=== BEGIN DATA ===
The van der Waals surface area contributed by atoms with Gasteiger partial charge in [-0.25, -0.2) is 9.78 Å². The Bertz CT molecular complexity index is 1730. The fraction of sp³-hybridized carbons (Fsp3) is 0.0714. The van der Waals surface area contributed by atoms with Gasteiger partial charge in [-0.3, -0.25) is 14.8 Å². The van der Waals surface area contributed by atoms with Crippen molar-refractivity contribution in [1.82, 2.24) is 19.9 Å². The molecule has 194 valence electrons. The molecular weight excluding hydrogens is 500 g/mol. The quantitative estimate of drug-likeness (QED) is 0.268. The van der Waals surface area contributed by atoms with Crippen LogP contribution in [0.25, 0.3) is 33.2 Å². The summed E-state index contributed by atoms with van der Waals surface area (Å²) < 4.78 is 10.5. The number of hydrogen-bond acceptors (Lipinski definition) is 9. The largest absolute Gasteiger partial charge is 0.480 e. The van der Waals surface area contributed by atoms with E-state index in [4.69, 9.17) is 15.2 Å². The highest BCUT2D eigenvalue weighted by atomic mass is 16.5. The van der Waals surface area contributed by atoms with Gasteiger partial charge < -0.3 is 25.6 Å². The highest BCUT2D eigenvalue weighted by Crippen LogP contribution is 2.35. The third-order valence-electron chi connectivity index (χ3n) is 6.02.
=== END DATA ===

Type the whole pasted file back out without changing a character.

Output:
The van der Waals surface area contributed by atoms with Gasteiger partial charge in [-0.25, -0.2) is 9.78 Å². The Bertz CT molecular complexity index is 1730. The fraction of sp³-hybridized carbons (Fsp3) is 0.0714. The van der Waals surface area contributed by atoms with Gasteiger partial charge in [-0.3, -0.25) is 14.8 Å². The van der Waals surface area contributed by atoms with Crippen molar-refractivity contribution in [1.82, 2.24) is 19.9 Å². The molecule has 194 valence electrons. The molecular weight excluding hydrogens is 500 g/mol. The quantitative estimate of drug-likeness (QED) is 0.268. The van der Waals surface area contributed by atoms with Crippen LogP contribution in [0.25, 0.3) is 33.2 Å². The summed E-state index contributed by atoms with van der Waals surface area (Å²) < 4.78 is 10.5. The number of hydrogen-bond acceptors (Lipinski definition) is 9. The largest absolute Gasteiger partial charge is 0.480 e. The van der Waals surface area contributed by atoms with E-state index in [4.69, 9.17) is 15.2 Å². The highest BCUT2D eigenvalue weighted by atomic mass is 16.5. The van der Waals surface area contributed by atoms with Gasteiger partial charge < -0.3 is 25.6 Å². The highest BCUT2D eigenvalue weighted by Crippen LogP contribution is 2.35. The third-order valence-electron chi connectivity index (χ3n) is 6.02.